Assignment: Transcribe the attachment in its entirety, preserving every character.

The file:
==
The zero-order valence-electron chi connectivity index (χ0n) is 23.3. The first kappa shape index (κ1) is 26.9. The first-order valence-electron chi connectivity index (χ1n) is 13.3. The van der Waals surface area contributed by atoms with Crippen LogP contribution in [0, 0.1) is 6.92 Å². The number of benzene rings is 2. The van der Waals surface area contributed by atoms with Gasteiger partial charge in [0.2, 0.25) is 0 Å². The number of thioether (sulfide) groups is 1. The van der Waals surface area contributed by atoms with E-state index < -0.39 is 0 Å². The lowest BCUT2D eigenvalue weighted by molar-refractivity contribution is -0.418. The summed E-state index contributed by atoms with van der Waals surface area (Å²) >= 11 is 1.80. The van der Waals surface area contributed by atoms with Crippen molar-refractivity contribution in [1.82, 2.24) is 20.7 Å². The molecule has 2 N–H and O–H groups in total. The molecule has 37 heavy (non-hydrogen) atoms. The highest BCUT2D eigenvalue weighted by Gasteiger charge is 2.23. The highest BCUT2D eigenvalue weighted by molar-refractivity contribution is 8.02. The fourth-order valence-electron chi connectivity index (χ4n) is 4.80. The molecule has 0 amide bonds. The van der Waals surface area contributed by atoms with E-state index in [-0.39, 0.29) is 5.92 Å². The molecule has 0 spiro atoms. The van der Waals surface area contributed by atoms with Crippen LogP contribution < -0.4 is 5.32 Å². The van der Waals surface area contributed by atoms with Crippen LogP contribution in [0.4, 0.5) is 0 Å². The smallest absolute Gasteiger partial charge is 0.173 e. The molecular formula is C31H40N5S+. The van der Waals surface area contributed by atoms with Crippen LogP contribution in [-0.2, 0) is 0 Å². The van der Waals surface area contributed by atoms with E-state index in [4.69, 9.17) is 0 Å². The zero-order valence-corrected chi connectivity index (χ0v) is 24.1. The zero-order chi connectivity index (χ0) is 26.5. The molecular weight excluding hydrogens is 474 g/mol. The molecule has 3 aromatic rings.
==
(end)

The zero-order valence-electron chi connectivity index (χ0n) is 23.3. The first kappa shape index (κ1) is 26.9. The first-order valence-electron chi connectivity index (χ1n) is 13.3. The van der Waals surface area contributed by atoms with Crippen LogP contribution in [0, 0.1) is 6.92 Å². The number of benzene rings is 2. The van der Waals surface area contributed by atoms with Gasteiger partial charge in [0.2, 0.25) is 0 Å². The number of thioether (sulfide) groups is 1. The van der Waals surface area contributed by atoms with E-state index < -0.39 is 0 Å². The lowest BCUT2D eigenvalue weighted by molar-refractivity contribution is -0.418. The summed E-state index contributed by atoms with van der Waals surface area (Å²) >= 11 is 1.80. The van der Waals surface area contributed by atoms with Crippen molar-refractivity contribution in [1.82, 2.24) is 20.7 Å². The molecule has 2 N–H and O–H groups in total. The molecule has 37 heavy (non-hydrogen) atoms. The highest BCUT2D eigenvalue weighted by Gasteiger charge is 2.23. The highest BCUT2D eigenvalue weighted by molar-refractivity contribution is 8.02. The fourth-order valence-electron chi connectivity index (χ4n) is 4.80. The molecule has 0 amide bonds. The van der Waals surface area contributed by atoms with E-state index in [-0.39, 0.29) is 5.92 Å². The molecule has 0 spiro atoms. The van der Waals surface area contributed by atoms with Crippen LogP contribution < -0.4 is 5.32 Å². The van der Waals surface area contributed by atoms with Crippen LogP contribution in [0.4, 0.5) is 0 Å². The smallest absolute Gasteiger partial charge is 0.173 e. The molecular formula is C31H40N5S+. The van der Waals surface area contributed by atoms with Crippen LogP contribution in [-0.2, 0) is 0 Å². The van der Waals surface area contributed by atoms with E-state index in [4.69, 9.17) is 0 Å². The zero-order valence-corrected chi connectivity index (χ0v) is 24.1. The zero-order chi connectivity index (χ0) is 26.5. The molecular weight excluding hydrogens is 474 g/mol. The molecule has 3 aromatic rings.